Tuilles once covered every plated dessert in the dining room, like an armada of tiny sailed ships. To create this effect,  a sweetened wheat flour batter was spread over a stencil, baked until golden, manipulated while warm, and left to cool and crisp into shape. Tuilles were not simply valued for their good looks. These thin cookies also offered a crispy textural addition to the desserts they were mounted on.

It’s been a while since I’ve made a classic wheat flour based tuille. Strike that. We used a classic honey tuille batter to make edible hay last year. (see, there’s always a place for the classics!) It’s been a while since I relied on a tuille to add a crisp textural quality to a dish. On our current menu alone, the role of the tuille is being played by many things; compressed asian pears, brown butter potato chips, puffed rice crisps, an ultratex based mint chip, and sheets of broken meringue.

Ok, so the tuille fell out of fashion before I began questioning it’s position on my plates for the wheat that held it together. So, yes, that was kind of an easy one.

So why don’t you give me one? Is there a wheat based component on one of your plates that could be given to a component without wheat? A cake, a crumble, a streusel, a cookie? What qualities does it bring the textural construct and who else can do that job? Is the flavor of wheat integral to the dish? Or can the flavor of the flour be changed with a little help from another binder?

 

Oat Flour Brownie

 

apples and restraint

IMG_0029

A long time ago, in a city far away, I worked at a restaurant named Lampreia. It is the first restaurant I list on my resume, my genesis.

The heart that pumped the life into this small 40 seat restaurant in Seattle’s Belltown neighborhood was a man named Scott Carsberg. It was in his kitchen that the chef I am today was born.

The food was often considered northern italian, and if you need to label it then that will do fine. While he cut his teeth in the forgotten titans like Seegers, Le Pavilion, and Palio, Scott’s cuisine most often reflected the time he spent as chef at Villa Mozart, an restaurant and hotel in Italy, but closer to Austria than any major italian city.

While the flavors and techniques used in the small 3 man kitchen at Lampreia were informed by Classicists and the alpine region that stradeled Italy, Austria, and Switzerland, in retrospect I mentally define the cuisine differently. Not classic, not northern italian, this one word truly embodies the cuisine Carsberg produced on his line every day for 18 years.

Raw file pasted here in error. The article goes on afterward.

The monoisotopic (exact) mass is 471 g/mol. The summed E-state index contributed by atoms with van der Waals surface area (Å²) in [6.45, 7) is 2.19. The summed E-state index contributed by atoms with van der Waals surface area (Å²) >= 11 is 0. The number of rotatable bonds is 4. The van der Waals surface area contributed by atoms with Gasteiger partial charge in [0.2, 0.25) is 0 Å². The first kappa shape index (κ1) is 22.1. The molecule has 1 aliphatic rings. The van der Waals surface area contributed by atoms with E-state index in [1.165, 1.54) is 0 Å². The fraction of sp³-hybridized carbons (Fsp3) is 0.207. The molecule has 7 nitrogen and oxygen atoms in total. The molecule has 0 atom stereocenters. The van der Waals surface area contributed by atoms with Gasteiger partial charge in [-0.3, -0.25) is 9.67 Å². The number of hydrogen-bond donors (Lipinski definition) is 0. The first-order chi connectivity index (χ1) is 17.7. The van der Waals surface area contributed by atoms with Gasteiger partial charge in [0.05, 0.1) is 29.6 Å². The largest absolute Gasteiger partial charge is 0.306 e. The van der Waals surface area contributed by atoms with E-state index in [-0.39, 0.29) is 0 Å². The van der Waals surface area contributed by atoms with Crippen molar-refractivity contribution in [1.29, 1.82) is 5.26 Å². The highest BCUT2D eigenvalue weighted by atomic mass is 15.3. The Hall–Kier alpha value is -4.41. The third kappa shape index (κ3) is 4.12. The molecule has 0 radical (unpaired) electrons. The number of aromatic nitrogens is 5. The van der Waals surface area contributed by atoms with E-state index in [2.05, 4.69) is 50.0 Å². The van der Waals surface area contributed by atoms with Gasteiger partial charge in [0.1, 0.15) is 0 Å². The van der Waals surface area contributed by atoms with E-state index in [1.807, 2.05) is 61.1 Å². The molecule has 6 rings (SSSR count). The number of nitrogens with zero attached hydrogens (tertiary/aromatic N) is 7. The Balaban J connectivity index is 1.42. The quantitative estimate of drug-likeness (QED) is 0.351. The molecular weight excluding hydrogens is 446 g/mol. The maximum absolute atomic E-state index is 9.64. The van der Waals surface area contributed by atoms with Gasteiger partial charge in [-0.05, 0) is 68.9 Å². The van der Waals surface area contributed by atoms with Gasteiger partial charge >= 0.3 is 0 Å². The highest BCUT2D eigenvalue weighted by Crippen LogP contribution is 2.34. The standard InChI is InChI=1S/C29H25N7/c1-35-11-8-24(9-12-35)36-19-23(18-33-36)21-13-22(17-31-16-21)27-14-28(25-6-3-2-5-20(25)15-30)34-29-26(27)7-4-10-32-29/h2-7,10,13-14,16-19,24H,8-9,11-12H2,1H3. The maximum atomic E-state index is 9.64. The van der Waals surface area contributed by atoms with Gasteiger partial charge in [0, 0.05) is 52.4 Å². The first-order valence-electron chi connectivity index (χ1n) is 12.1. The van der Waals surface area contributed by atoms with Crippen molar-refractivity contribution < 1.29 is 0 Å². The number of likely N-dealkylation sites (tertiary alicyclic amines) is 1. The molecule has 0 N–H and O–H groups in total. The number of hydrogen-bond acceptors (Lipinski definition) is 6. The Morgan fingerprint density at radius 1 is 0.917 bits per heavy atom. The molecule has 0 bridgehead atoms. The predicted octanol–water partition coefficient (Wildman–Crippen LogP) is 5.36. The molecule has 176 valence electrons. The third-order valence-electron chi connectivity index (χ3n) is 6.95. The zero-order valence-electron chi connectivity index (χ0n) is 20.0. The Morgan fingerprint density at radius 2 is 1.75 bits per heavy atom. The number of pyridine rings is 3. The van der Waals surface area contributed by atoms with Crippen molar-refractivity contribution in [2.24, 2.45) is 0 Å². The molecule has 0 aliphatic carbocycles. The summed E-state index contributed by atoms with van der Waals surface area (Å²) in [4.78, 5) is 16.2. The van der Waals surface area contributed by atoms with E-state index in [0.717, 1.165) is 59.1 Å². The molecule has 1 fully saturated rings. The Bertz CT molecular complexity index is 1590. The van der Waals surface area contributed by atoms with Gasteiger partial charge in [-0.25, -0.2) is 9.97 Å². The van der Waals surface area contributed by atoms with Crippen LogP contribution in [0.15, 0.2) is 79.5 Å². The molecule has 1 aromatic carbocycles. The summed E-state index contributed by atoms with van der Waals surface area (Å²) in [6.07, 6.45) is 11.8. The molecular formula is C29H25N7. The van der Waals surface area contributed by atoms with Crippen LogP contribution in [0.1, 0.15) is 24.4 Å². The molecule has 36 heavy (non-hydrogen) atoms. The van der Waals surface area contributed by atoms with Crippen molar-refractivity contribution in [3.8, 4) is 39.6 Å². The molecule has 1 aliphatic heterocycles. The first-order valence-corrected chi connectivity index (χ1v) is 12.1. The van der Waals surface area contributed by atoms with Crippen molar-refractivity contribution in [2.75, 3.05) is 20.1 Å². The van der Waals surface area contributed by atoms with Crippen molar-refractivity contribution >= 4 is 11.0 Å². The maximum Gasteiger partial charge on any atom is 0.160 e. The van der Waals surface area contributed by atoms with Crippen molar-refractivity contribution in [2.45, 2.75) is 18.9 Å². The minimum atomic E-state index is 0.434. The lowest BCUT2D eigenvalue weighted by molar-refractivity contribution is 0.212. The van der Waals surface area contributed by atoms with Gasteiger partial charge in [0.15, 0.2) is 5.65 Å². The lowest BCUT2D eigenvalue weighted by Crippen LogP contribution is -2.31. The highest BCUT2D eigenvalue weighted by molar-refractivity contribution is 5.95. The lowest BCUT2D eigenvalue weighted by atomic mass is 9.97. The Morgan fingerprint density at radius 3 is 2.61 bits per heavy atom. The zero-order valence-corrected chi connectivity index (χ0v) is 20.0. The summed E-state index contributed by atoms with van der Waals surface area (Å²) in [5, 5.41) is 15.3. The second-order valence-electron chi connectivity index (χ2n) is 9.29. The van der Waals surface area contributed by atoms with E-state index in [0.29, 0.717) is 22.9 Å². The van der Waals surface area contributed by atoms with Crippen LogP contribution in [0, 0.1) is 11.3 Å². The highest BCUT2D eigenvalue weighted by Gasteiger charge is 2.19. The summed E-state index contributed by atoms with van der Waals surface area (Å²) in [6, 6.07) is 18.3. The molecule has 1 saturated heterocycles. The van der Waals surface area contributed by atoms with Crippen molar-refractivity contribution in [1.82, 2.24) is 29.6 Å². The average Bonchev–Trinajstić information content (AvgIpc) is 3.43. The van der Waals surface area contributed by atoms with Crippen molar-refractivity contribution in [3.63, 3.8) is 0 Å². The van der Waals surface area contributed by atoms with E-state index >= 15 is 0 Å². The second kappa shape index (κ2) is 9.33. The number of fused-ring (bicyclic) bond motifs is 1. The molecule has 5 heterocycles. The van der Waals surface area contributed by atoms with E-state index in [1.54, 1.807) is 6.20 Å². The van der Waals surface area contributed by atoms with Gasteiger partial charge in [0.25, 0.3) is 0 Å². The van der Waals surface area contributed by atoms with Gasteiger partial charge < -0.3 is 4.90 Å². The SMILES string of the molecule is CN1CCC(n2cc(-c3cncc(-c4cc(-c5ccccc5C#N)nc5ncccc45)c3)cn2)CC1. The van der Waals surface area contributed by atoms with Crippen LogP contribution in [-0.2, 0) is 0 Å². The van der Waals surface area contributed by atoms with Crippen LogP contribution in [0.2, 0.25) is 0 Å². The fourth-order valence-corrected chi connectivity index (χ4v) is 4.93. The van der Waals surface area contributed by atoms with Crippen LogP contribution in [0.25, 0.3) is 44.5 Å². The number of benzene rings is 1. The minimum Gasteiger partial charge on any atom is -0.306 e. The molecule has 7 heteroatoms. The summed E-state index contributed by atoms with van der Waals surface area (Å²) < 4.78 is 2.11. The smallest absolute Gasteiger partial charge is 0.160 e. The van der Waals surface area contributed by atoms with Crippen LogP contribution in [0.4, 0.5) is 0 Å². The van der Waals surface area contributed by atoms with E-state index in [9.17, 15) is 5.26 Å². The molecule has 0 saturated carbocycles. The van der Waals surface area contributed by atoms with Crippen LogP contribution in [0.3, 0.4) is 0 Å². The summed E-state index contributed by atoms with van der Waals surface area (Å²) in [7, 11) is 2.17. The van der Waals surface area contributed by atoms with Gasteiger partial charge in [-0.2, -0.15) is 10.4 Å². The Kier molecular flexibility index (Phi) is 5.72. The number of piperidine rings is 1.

Restrained.

Never was a dish given more than it needed. A piece of seared foie gras would be flanked by a thick slice of ripe mango, and a silver dollar pool of saba. Mussells poached in saffron broth and plucked from their shells would peek from beneath hand stamped corzetti, rustic looking coins of pasta, the flavorful mussel broth the only addition to the plate. Ill never think of macaroni and cheese the same after being served one of my favorite dishes ever, a tender sheet of pasta laid flat in a bowl, seasoned with nothing more than cracked black pepper, finished with a thick drizzle of warm fonduta cheese sauce, offered tableside.

When apples came into season, we would invariably begin to bake Scott’s “Balzano Apple Cake.” The recipe returned to Seattle with him from Villa Mozart, and has traveled with me to Chicago.

To call it a simple cake would be an injustice. It isn’t simple. Apples are peeled, cored, and shaved paper thin, no quick task. A batter infused with tahitian vanilla bean coats the apples, just enough to bind them in bookish layers. There is no cinnamon or brown sugar or ginger or herbs in this cake to distract from the flavor of the tart autumn apples. This cake is nuanced, considered, and above all restrained.

At Lampreia, we would slice a thin bar of cake across the grain, and lay it down flat on the plate. A line of vanilla creme anglaise was piped against the bottom edge of the cake, and…. nothing. That was it. It needed nothing more.

At Avec, I have recently introduced this cake to the menu. Baked in a round and cut in wedges, the Balzano Apple Cake was reborn as a Shaved Apple Galette, and is served with shavings of a stellar wisconson-made parmesan and a drizzle of black olive oil.

It is with honor that I recreate this apple cake from Lampreia, a restaurant who’s 2012 closing left a hole that will not quickly be filled in our world of cuisine. I hope I have done the cake justice, carefully selecting the cheese and oil that accompany it, and restraining any further efforts to adorn it. I hope it would make Scott Carsberg proud.

 

Shaved Apple Galette


Input/Output

This morning I walked into my kitchen to another pastry chef working on my counter. She was rolling peeled medjool dates between two pieces of acetate.